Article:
The cinematography of 28 Days Later is wonderful. It’’s the best I’’ve ever seen digital video. The choice of shooting on that medium also amplifies the horror and creates a more immediate sense of danger. The musical score could have been written by one of those popular Brit-rock bands. It’’s propulsive, effectively building, and wonderfully sonic.

Harris is the star of the film, whether the makers know this or not. She’s one tough cookie but also reflects great moments of vulnerability as she opens up to the group and starts kindling some feelings for Jim. Gleeson is one of the best character actors out there, as evidence by a great turn in Scorsese’’s Gangs of New York. Acting is never the strongest suit for horror flicks but 28 Days Later has some nice exceptions to this norm.

28 Days Later has a resonating sense of truth to it, if that can be said about apocalyptic cinema. When one character regrettably becomes infected they order their fellows to stand back, but before succumbing they say, “Just know that I love you.” This felt so genuine to me. Like if a comet was hurtling to decimate the planet within seconds, and your loved ones were around you, would you not act the same way? How does one compress all their feelings and appreciation and love in closing seconds? Something tells me it’s something like what is displayed in 28 Days Later.

Boyle, as has been ingrained into me from the blurb-heavy ads, has indeed reinvented zombie horror. However, what you may not know is that zombie horror doesn’’t exactly have many titles to it. I think I’’ve already mentioned most of them. Boyle’s zombies aren’’t dead, just infected human beings. They don’’t move at that lumbering drag-your-feet speed of classic zombie lore, no these not-so-undead move with great velocity and ferocity, like rabid junkyard dogs. The new touches here and there provide some interesting dynamics to the genre.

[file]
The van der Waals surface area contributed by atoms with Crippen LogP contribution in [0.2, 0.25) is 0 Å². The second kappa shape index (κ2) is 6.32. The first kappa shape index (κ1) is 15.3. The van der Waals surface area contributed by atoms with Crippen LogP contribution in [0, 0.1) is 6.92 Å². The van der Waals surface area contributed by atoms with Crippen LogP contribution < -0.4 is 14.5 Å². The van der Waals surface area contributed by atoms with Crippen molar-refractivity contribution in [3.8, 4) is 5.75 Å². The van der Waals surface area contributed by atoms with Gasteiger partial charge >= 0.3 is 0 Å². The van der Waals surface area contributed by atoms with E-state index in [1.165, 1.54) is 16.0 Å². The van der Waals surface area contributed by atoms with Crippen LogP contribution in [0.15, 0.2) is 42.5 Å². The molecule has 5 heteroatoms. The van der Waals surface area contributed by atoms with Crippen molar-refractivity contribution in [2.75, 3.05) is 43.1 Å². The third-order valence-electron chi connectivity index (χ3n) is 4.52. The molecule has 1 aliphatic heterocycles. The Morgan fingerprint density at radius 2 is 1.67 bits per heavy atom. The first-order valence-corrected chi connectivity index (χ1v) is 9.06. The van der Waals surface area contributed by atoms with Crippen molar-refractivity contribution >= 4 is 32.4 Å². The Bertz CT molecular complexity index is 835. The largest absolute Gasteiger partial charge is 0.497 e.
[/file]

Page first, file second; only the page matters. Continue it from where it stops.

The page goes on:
Perhaps what is different than most zombie films is that the audience grows to like the characters and root for their survival. In most horror films the characters are either too stupid or sketchy that it allows the audience to wait in amusement for their eventual horrific deaths. It’s simple: we want to see these people die because it’s titillating (Maybe I was wrong about all the zombie analysis I still had in my head).

Boyle does service a slight message in his zombie film when the group gets to the military base. Perhaps, he muses, our military and trusted leaders are no better than those rabidly wandering the streets. The idea of a thriller set against a biological pandemic also feels very timely and relevant. The film kind of drags in the middle during the stretch between London and the military base. And the end was a bit too much Die Hard for my taste, but is suitably climactic.

Boyle has crafted a creepy, smart, and engrossing piece of entertainment. I hope people don’t confuse this film with that Sandra Bullock clunker, 28 Days. They may be spending the entire time wondering where shirtless Viggo is and when Bullock will start her endless pratfalls (You knew I was going to talk about that movie somewhere).

Nate’s Grade: B

About natezoebl

One man. Many movies. I am a cinephile (which spell-check suggests should really be "epinephine"). I was told that a passion for movies was in his blood since I was conceived at a movie convention. While scientifically questionable, I do remember a childhood where I would wake up Saturday mornings, bounce on my parents' bed, and watch Siskel and Ebert's syndicated TV show. That doesn't seem normal. At age 17, I began writing movie reviews and have been unable to stop ever since. I was the co-founder and chief editor at PictureShowPundits.com (2007-2014) and now write freelance. I have over 1400 written film reviews to my name and counting. I am also a proud member of the Central Ohio Film Critics Association (COFCA) since 2012. In my (dwindling) free time, I like to write uncontrollably. I wrote a theatrical genre mash-up adaptation titled "Our Town... Attacked by Zombies" that was staged at my alma mater, Capital University in the fall of 2010 with minimal causalities and zero lawsuits. I have also written or co-written sixteen screenplays and pilots, with one of those scripts reviewed on industry blog Script Shadow. Thanks to the positive exposure, I am now also dipping my toes into the very industry I've been obsessed over since I was yea-high to whatever people are yea-high to in comparisons.

Posted on June 30, 2003, in 2003 Movies and tagged , , , , , , , , , , . Bookmark the permalink. Leave a comment.